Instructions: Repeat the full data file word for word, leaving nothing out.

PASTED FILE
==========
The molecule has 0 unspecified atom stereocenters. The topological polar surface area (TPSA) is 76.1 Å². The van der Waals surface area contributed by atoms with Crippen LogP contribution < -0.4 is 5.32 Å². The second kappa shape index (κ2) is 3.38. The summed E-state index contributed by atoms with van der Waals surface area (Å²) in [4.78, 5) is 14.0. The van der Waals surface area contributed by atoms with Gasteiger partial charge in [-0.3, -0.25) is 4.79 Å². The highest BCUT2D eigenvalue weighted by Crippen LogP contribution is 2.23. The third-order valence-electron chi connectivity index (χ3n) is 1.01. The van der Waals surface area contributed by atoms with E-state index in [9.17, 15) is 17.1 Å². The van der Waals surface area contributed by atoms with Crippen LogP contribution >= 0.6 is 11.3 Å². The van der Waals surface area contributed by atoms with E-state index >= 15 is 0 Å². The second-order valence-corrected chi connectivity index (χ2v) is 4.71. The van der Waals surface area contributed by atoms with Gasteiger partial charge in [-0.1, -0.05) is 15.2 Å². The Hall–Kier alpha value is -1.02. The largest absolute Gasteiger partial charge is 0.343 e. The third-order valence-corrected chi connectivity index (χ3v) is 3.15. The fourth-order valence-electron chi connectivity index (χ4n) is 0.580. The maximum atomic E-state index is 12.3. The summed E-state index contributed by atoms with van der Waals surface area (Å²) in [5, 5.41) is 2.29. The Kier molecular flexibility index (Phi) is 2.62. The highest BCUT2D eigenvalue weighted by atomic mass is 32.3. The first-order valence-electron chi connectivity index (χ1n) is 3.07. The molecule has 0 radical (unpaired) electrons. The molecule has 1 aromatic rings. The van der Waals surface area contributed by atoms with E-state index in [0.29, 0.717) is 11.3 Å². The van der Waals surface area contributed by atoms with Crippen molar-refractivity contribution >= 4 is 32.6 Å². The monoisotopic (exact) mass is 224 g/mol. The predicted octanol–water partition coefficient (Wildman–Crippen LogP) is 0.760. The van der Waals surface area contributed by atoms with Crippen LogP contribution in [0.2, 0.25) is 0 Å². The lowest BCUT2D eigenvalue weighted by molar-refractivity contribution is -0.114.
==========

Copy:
The molecule has 0 unspecified atom stereocenters. The topological polar surface area (TPSA) is 76.1 Å². The van der Waals surface area contributed by atoms with Crippen LogP contribution < -0.4 is 5.32 Å². The second kappa shape index (κ2) is 3.38. The summed E-state index contributed by atoms with van der Waals surface area (Å²) in [4.78, 5) is 14.0. The van der Waals surface area contributed by atoms with Gasteiger partial charge in [-0.3, -0.25) is 4.79 Å². The highest BCUT2D eigenvalue weighted by Crippen LogP contribution is 2.23. The third-order valence-electron chi connectivity index (χ3n) is 1.01. The van der Waals surface area contributed by atoms with E-state index in [9.17, 15) is 17.1 Å². The van der Waals surface area contributed by atoms with Crippen LogP contribution >= 0.6 is 11.3 Å². The van der Waals surface area contributed by atoms with E-state index >= 15 is 0 Å². The second-order valence-corrected chi connectivity index (χ2v) is 4.71. The van der Waals surface area contributed by atoms with Gasteiger partial charge in [-0.1, -0.05) is 15.2 Å². The Hall–Kier alpha value is -1.02. The largest absolute Gasteiger partial charge is 0.343 e. The third-order valence-corrected chi connectivity index (χ3v) is 3.15. The fourth-order valence-electron chi connectivity index (χ4n) is 0.580. The maximum atomic E-state index is 12.3. The summed E-state index contributed by atoms with van der Waals surface area (Å²) in [5, 5.41) is 2.29. The Kier molecular flexibility index (Phi) is 2.62. The highest BCUT2D eigenvalue weighted by atomic mass is 32.3. The first-order valence-electron chi connectivity index (χ1n) is 3.07. The molecule has 0 radical (unpaired) electrons. The molecule has 1 aromatic rings. The van der Waals surface area contributed by atoms with E-state index in [0.29, 0.717) is 11.3 Å². The van der Waals surface area contributed by atoms with Crippen molar-refractivity contribution >= 4 is 32.6 Å². The monoisotopic (exact) mass is 224 g/mol. The predicted octanol–water partition coefficient (Wildman–Crippen LogP) is 0.760. The van der Waals surface area contributed by atoms with Crippen LogP contribution in [0.2, 0.25) is 0 Å². The lowest BCUT2D eigenvalue weighted by molar-refractivity contribution is -0.114.